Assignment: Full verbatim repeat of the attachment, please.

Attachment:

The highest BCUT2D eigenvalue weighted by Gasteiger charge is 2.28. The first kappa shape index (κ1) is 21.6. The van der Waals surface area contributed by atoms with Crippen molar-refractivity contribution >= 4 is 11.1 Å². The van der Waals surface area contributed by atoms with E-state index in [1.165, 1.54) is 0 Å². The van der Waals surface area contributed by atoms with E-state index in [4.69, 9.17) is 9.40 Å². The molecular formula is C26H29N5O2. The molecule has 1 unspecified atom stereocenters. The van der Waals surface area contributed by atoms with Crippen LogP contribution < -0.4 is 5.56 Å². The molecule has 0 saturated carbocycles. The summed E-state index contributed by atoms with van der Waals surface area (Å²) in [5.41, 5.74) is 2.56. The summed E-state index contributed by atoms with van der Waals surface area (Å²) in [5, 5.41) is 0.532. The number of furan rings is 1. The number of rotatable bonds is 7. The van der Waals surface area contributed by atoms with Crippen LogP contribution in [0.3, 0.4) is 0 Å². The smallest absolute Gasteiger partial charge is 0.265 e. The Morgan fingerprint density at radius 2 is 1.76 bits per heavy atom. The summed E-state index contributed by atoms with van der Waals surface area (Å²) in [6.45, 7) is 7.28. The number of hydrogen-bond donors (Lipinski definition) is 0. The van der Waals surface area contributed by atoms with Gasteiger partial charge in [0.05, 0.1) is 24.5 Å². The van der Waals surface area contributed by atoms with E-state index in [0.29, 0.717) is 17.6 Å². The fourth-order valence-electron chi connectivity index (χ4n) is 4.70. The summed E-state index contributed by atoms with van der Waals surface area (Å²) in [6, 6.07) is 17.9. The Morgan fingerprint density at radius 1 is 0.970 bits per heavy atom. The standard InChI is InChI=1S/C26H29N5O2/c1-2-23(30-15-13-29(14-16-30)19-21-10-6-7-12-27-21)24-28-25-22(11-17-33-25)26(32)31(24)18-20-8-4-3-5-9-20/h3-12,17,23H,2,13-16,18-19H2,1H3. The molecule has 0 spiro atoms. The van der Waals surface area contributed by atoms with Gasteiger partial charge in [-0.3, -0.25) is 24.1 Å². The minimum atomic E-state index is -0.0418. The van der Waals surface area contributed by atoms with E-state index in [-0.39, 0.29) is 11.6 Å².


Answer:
The highest BCUT2D eigenvalue weighted by Gasteiger charge is 2.28. The first kappa shape index (κ1) is 21.6. The van der Waals surface area contributed by atoms with Crippen molar-refractivity contribution >= 4 is 11.1 Å². The van der Waals surface area contributed by atoms with E-state index in [1.165, 1.54) is 0 Å². The van der Waals surface area contributed by atoms with E-state index in [4.69, 9.17) is 9.40 Å². The molecular formula is C26H29N5O2. The molecule has 1 unspecified atom stereocenters. The van der Waals surface area contributed by atoms with Crippen LogP contribution < -0.4 is 5.56 Å². The molecule has 0 saturated carbocycles. The summed E-state index contributed by atoms with van der Waals surface area (Å²) in [5.41, 5.74) is 2.56. The summed E-state index contributed by atoms with van der Waals surface area (Å²) in [5, 5.41) is 0.532. The number of furan rings is 1. The number of rotatable bonds is 7. The van der Waals surface area contributed by atoms with Crippen LogP contribution in [0.3, 0.4) is 0 Å². The smallest absolute Gasteiger partial charge is 0.265 e. The Morgan fingerprint density at radius 2 is 1.76 bits per heavy atom. The summed E-state index contributed by atoms with van der Waals surface area (Å²) in [6.45, 7) is 7.28. The number of hydrogen-bond donors (Lipinski definition) is 0. The van der Waals surface area contributed by atoms with Gasteiger partial charge in [0.05, 0.1) is 24.5 Å². The van der Waals surface area contributed by atoms with E-state index in [0.29, 0.717) is 17.6 Å². The fourth-order valence-electron chi connectivity index (χ4n) is 4.70. The summed E-state index contributed by atoms with van der Waals surface area (Å²) in [6, 6.07) is 17.9. The Morgan fingerprint density at radius 1 is 0.970 bits per heavy atom. The standard InChI is InChI=1S/C26H29N5O2/c1-2-23(30-15-13-29(14-16-30)19-21-10-6-7-12-27-21)24-28-25-22(11-17-33-25)26(32)31(24)18-20-8-4-3-5-9-20/h3-12,17,23H,2,13-16,18-19H2,1H3. The molecule has 0 spiro atoms. The van der Waals surface area contributed by atoms with Gasteiger partial charge in [-0.3, -0.25) is 24.1 Å². The minimum atomic E-state index is -0.0418. The van der Waals surface area contributed by atoms with E-state index in [-0.39, 0.29) is 11.6 Å².